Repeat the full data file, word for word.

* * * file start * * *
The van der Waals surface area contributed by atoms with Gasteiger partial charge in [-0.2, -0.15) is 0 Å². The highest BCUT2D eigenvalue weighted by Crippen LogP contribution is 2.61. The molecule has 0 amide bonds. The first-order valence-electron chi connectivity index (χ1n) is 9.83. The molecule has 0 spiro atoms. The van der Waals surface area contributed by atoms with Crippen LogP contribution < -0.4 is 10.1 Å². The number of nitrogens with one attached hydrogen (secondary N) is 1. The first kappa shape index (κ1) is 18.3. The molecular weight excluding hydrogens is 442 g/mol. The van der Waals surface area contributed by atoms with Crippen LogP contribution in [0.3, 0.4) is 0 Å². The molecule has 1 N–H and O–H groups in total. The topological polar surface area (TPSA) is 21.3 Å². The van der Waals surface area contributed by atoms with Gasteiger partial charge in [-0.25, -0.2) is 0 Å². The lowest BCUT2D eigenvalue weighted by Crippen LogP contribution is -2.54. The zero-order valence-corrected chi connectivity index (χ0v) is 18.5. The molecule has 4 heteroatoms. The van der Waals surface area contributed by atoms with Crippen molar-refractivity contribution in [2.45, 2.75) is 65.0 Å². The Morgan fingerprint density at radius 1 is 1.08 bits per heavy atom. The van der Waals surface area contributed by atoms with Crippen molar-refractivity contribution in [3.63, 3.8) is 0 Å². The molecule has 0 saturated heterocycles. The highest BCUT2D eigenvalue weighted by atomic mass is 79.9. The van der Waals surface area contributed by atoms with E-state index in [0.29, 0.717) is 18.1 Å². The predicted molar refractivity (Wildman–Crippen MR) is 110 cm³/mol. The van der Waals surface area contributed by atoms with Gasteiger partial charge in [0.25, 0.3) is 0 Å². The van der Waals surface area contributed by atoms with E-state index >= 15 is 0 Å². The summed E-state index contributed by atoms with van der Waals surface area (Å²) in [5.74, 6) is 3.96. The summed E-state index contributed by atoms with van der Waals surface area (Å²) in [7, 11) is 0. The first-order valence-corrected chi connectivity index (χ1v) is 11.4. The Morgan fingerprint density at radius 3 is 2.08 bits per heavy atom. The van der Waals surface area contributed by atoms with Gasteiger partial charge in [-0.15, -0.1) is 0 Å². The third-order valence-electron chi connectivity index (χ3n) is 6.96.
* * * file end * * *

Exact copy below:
The van der Waals surface area contributed by atoms with Gasteiger partial charge in [-0.2, -0.15) is 0 Å². The highest BCUT2D eigenvalue weighted by Crippen LogP contribution is 2.61. The molecule has 0 amide bonds. The first-order valence-electron chi connectivity index (χ1n) is 9.83. The molecule has 0 spiro atoms. The van der Waals surface area contributed by atoms with Crippen LogP contribution < -0.4 is 10.1 Å². The number of nitrogens with one attached hydrogen (secondary N) is 1. The first kappa shape index (κ1) is 18.3. The molecular weight excluding hydrogens is 442 g/mol. The van der Waals surface area contributed by atoms with Crippen LogP contribution in [0.3, 0.4) is 0 Å². The molecule has 1 N–H and O–H groups in total. The topological polar surface area (TPSA) is 21.3 Å². The van der Waals surface area contributed by atoms with Gasteiger partial charge in [-0.25, -0.2) is 0 Å². The lowest BCUT2D eigenvalue weighted by Crippen LogP contribution is -2.54. The zero-order valence-corrected chi connectivity index (χ0v) is 18.5. The molecule has 4 heteroatoms. The van der Waals surface area contributed by atoms with Crippen molar-refractivity contribution in [2.45, 2.75) is 65.0 Å². The Morgan fingerprint density at radius 1 is 1.08 bits per heavy atom. The van der Waals surface area contributed by atoms with Crippen molar-refractivity contribution in [3.63, 3.8) is 0 Å². The molecule has 0 saturated heterocycles. The highest BCUT2D eigenvalue weighted by atomic mass is 79.9. The van der Waals surface area contributed by atoms with E-state index in [0.29, 0.717) is 18.1 Å². The predicted molar refractivity (Wildman–Crippen MR) is 110 cm³/mol. The van der Waals surface area contributed by atoms with Gasteiger partial charge in [0.25, 0.3) is 0 Å². The van der Waals surface area contributed by atoms with E-state index >= 15 is 0 Å². The summed E-state index contributed by atoms with van der Waals surface area (Å²) in [5.74, 6) is 3.96. The summed E-state index contributed by atoms with van der Waals surface area (Å²) in [7, 11) is 0. The first-order valence-corrected chi connectivity index (χ1v) is 11.4. The Morgan fingerprint density at radius 3 is 2.08 bits per heavy atom. The van der Waals surface area contributed by atoms with Gasteiger partial charge in [-0.15, -0.1) is 0 Å². The third-order valence-electron chi connectivity index (χ3n) is 6.96.